The Lincoln Lawyer was the first film in the revival of Matthew McConaughey’s career after a lengthy slump stretching back to the early 2000’s, and what a banger of a pseudo courtroom drama it turned out to be. Based on the series of novels by Michael Connelly which focus on slick, morally untethered defence attorney Mick Haller (played to perfection by Matt), director Brad Furman whips up an enjoyable, razor sharp yet laid back LA crime saga that’s smart, re-watchable and competently staged, not to mention stuffed to the roof with great actors. Haller is something of a renegade lawyer who operates smoothly from the leather interior of his Lincoln town car, driven by trusty chauffeur Earl (the always awesome Lawrence Mason). Mick is ice cool and seldom bothered by the legal atrocities he commits, until one case follows him home and digs up a tormented conscience he never knew he had. Hired to defend a rich brat (Ryan Phillipe) accused of murdering a call girl, events take a turn for the unpredictable as older crimes are dug up, double crosses are laid bare and everyone’s life starts to unravel. It’s a deliciously constructed story with twists and payoffs galore, as well as one hell of an arc for McConaughey to flesh out in the kind of desperate, lone wolf role that mirrors the dark side of his idealistic lawyer in Joel Schumacher’s A Time To Kill. Let’s talk supporting cast: Marisa Tomei is sexy and easygoing as Mick’s ex wife and rival, Bryan Cranston simmers on low burn as a nasty detective, William H. Macy does a lively turn as his PI buddy, plus excellent work from Frances Fisher, Shea Wigham, John Leguizamo, Bob Gunton, Bob Gunton, Pell James, Katherine Moennig and the great Michael Paré as a resentful cop who proves to be quite useful later on. There’s a dark side to the story too that I appreciated, in the fact that not every wrong is righted, or at least fully, a sad fact that can be seen in an unfortunate character played by Michael Pena, but indicative of life’s brutal realities, something Hollywood sometimes tries to smother. One of the great courtroom films out there, a gem in McConaughey’s career and just a damn fine time at the movies.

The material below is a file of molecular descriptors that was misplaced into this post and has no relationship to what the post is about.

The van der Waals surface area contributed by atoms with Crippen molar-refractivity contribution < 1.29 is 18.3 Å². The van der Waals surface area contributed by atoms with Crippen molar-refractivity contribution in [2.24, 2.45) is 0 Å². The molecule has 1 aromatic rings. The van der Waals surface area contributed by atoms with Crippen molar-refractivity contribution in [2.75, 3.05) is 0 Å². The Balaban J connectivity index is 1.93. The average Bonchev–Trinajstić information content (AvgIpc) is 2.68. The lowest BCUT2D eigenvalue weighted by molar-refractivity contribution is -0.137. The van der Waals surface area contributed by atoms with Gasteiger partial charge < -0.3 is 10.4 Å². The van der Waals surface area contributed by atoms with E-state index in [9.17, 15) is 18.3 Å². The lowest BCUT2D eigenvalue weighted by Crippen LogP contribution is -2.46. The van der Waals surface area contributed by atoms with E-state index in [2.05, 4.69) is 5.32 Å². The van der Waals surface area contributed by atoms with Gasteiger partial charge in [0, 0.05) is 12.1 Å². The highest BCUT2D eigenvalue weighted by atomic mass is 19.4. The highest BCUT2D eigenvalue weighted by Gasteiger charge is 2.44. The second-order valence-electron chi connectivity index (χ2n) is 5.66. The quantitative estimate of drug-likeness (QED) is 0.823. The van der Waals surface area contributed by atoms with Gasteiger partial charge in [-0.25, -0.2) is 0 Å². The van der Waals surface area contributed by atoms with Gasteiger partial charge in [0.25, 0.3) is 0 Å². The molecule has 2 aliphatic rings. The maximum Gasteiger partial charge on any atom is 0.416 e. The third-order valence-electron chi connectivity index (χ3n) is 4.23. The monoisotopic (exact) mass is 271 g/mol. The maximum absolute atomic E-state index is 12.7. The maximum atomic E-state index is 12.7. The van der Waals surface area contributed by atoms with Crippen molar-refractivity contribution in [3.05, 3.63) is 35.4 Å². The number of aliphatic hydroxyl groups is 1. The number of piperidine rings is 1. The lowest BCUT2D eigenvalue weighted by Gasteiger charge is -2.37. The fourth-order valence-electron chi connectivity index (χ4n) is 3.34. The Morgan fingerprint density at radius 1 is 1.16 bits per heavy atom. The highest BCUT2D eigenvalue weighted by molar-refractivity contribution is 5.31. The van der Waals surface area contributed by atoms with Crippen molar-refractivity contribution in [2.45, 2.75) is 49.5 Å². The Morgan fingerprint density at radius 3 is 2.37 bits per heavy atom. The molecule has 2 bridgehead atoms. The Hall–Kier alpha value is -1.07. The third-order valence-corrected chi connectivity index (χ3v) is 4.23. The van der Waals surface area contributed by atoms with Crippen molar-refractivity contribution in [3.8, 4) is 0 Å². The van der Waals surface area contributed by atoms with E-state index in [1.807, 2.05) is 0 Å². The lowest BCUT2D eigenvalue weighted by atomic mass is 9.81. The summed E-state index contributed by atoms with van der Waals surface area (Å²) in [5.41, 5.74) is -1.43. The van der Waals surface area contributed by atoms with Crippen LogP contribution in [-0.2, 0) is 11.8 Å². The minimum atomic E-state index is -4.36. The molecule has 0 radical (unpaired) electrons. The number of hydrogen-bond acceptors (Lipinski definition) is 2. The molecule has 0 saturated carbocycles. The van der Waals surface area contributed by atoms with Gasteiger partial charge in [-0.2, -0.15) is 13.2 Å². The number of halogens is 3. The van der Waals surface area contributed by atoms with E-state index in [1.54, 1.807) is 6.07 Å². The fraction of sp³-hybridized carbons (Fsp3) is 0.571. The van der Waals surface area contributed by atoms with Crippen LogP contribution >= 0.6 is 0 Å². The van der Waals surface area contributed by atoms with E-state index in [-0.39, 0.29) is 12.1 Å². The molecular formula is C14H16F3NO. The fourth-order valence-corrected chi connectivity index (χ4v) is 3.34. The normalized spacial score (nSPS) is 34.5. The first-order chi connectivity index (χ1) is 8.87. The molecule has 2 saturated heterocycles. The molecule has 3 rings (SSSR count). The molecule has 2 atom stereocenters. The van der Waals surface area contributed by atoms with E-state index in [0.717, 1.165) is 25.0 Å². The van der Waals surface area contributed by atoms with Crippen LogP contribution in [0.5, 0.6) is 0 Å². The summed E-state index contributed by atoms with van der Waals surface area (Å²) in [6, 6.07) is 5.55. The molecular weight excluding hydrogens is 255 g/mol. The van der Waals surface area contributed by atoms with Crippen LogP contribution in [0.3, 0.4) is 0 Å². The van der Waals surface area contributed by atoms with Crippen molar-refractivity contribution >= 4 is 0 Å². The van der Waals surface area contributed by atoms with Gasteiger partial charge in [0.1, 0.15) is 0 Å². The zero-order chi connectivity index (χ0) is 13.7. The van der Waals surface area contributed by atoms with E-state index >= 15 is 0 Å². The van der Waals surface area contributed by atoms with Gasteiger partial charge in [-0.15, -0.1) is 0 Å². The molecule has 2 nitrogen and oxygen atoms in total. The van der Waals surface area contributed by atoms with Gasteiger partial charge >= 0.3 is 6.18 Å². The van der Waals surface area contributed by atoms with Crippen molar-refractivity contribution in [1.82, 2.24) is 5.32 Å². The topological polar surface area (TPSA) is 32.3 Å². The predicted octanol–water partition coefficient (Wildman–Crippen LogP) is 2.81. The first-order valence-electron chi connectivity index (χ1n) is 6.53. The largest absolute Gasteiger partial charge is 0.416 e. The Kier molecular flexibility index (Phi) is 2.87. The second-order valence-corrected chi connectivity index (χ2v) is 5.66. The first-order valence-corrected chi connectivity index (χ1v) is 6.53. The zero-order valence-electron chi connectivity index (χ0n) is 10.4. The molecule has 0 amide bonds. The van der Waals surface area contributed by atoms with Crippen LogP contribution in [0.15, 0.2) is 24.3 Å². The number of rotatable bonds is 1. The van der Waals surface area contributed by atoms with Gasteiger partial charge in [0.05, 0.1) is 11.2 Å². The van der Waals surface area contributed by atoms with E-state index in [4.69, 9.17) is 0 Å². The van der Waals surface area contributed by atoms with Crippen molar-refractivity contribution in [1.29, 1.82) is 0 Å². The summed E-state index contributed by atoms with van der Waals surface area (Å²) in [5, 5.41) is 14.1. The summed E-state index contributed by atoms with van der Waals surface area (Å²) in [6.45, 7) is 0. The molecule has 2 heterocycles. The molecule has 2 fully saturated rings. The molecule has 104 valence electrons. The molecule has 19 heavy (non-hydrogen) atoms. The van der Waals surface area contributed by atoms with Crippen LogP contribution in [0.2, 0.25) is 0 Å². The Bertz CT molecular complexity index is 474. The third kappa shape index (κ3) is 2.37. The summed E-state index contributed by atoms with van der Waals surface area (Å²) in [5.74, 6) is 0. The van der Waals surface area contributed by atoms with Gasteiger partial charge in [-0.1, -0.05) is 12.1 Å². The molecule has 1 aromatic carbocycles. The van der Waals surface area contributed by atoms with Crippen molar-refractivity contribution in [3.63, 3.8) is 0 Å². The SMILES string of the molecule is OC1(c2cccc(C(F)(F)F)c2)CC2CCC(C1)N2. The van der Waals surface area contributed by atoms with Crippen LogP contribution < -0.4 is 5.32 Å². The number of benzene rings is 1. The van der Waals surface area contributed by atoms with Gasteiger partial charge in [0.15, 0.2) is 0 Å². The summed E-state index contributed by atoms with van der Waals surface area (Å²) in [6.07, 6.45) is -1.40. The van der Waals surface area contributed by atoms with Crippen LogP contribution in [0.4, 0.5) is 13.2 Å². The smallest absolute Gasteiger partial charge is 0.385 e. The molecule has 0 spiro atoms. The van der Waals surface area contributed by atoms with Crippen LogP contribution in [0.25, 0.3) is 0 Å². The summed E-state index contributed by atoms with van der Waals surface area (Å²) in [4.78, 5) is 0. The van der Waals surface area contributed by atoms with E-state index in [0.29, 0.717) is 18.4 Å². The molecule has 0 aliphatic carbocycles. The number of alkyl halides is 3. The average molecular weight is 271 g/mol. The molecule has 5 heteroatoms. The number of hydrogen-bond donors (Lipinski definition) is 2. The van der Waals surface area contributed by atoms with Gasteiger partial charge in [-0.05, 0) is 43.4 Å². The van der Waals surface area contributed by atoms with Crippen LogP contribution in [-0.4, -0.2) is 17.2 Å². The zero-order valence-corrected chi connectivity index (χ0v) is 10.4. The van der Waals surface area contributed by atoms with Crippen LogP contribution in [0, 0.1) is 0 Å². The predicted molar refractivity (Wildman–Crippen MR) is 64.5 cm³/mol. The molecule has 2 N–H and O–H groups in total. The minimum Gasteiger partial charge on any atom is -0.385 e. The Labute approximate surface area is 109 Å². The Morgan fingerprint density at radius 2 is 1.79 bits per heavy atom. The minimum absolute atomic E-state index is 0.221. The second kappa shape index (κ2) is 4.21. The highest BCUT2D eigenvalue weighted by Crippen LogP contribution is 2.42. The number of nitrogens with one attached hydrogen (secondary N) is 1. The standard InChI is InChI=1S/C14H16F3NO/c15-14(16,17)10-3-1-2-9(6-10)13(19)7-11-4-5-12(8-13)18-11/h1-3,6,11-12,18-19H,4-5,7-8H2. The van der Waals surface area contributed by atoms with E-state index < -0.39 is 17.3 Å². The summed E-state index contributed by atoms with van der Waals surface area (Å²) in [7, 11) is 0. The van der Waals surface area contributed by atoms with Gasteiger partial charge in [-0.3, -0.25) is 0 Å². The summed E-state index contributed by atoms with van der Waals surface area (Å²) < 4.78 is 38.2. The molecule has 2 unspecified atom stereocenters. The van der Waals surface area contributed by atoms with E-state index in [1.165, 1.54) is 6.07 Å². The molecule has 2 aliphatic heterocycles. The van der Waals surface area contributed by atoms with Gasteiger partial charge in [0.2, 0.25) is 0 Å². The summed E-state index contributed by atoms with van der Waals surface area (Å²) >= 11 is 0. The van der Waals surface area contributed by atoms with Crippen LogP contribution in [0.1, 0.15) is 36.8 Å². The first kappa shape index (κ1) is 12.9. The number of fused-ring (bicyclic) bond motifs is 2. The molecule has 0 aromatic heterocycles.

-Nate Hill

Nicolas Winding Refn’s DRIVE – A Review by Frank Mengarelli